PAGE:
- Oxidized LDL. LDL is the bad part of our cholesterol. In studies of healthy people, as well as those with type 2 diabetes, consumption of tomatoes or tomato products decreased levels of oxidized LDL.
- Body Inflammation. Markers of inflammation in our body have been shown to be associated with risk of heart disease, heart attack, stroke, and atrial fibrillation. Tomato consumption has been shown to reduce some of these markers of inflammation suggesting an improvement in inflammatory status particularly in overweight and obese people.
- Blood Pressure. In patients with pre-high blood pressure (prehypertension) orhypertension, tomato and tomato product consumption has a modest lowering effect on both systolic and diastolic blood pressure. This can be seen as early as 8 weeks after starting frequent consumption.
- Improved survival in patients with heart failure. In a study of 212 patients with heart failure, higher lycopene intake from tomatoes was associated with improved survival. In fact, patients with low lycopene intake were 3.3 times more likely to die compared to those with high lycopene intake.
- Reduced risk of stroke. In a study of 1,031 men from Finland, high lycopene consumption from tomatoes was associated with a significantly lower risk of stroke compared to men with a low consumption. In this study, stroke risk was reduced by 65 percent with high lycopene consumption.
- Controls Blood Pressure: Broccoli contains Potassium, a vital nutrient for stabilization of blood pressure, maintaining a healthy nervous system and neutralizing the harmful effects of sodium on blood pressure.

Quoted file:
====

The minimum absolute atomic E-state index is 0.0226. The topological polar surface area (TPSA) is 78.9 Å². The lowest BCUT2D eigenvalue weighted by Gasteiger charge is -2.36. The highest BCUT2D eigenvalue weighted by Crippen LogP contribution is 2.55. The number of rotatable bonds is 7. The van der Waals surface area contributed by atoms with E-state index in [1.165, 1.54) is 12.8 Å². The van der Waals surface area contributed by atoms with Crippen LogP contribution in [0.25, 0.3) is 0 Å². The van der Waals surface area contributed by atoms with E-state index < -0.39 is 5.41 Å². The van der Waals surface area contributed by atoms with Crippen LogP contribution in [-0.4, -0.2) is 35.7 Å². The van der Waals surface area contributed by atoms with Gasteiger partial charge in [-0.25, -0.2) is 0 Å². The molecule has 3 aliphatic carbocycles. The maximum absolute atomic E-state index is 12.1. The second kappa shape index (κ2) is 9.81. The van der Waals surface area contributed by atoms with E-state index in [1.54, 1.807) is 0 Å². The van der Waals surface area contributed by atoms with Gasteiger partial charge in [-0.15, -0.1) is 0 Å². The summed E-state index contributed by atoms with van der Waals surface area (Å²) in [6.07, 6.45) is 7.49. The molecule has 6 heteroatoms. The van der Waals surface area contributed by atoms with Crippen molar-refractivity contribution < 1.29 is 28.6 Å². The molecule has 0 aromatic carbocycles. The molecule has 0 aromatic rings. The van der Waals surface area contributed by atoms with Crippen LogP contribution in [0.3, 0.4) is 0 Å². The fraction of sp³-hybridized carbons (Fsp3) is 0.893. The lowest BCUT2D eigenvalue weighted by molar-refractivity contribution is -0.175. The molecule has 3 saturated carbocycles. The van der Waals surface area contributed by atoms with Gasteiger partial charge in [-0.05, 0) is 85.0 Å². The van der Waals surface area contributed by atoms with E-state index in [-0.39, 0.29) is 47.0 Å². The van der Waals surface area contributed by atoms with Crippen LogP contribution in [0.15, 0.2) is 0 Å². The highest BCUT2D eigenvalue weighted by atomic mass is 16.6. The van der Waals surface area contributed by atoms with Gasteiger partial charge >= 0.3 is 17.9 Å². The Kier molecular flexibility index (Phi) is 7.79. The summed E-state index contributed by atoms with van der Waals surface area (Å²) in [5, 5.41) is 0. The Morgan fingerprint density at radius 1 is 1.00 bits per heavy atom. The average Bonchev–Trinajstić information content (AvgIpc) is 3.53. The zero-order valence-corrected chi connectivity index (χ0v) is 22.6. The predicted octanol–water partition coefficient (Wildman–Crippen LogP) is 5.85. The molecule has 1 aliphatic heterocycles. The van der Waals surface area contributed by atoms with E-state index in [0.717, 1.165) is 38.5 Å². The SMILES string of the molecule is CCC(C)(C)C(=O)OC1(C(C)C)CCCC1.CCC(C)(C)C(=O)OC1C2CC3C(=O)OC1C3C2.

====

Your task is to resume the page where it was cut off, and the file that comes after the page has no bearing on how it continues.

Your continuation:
- Improves Digestive System: Broccoli contains both soluble and insoluble fibers, that cleanse the colon and digestive tract, expel toxins and cholesterol and keeps healthy blood sugar levels.
- Fights Depression. Broccoli replenishes your folic acid levels, deficiency of which can lead to depression, fatigue, poor memory, and mental problems like schizophrenia. Increasing blood circulation especially to the brain clears the melancholy and recharges you.
- For Healthy Bones: Broccoli contains calcium and vitamin K, both of which are essential for bone health and to prevent osteoporosis. Vitamin K is essential for the proper formation and full activation of the Gla proteins osteocalcin, which when fully carboxylated by vitamin K, allows for the binding of calcium to the bone matrix.
- Prevents Cancer: Broccoli has anti carcinogenic properties from phytochemicals, indoles and isothiocyanates that can remove estrogens and fight against breast, bladder, colon, and ovarian cancer.
- Fights Heart Disease: Vitamin B6 and folate contained in broccoli offer protection against heart disease and stroke. In addition the abundance of fibers, fatty acids and vitamins help regulate blood pressure and reduces bad LDL cholesterol. Vitamin K also reduces the risk of arterial calcification.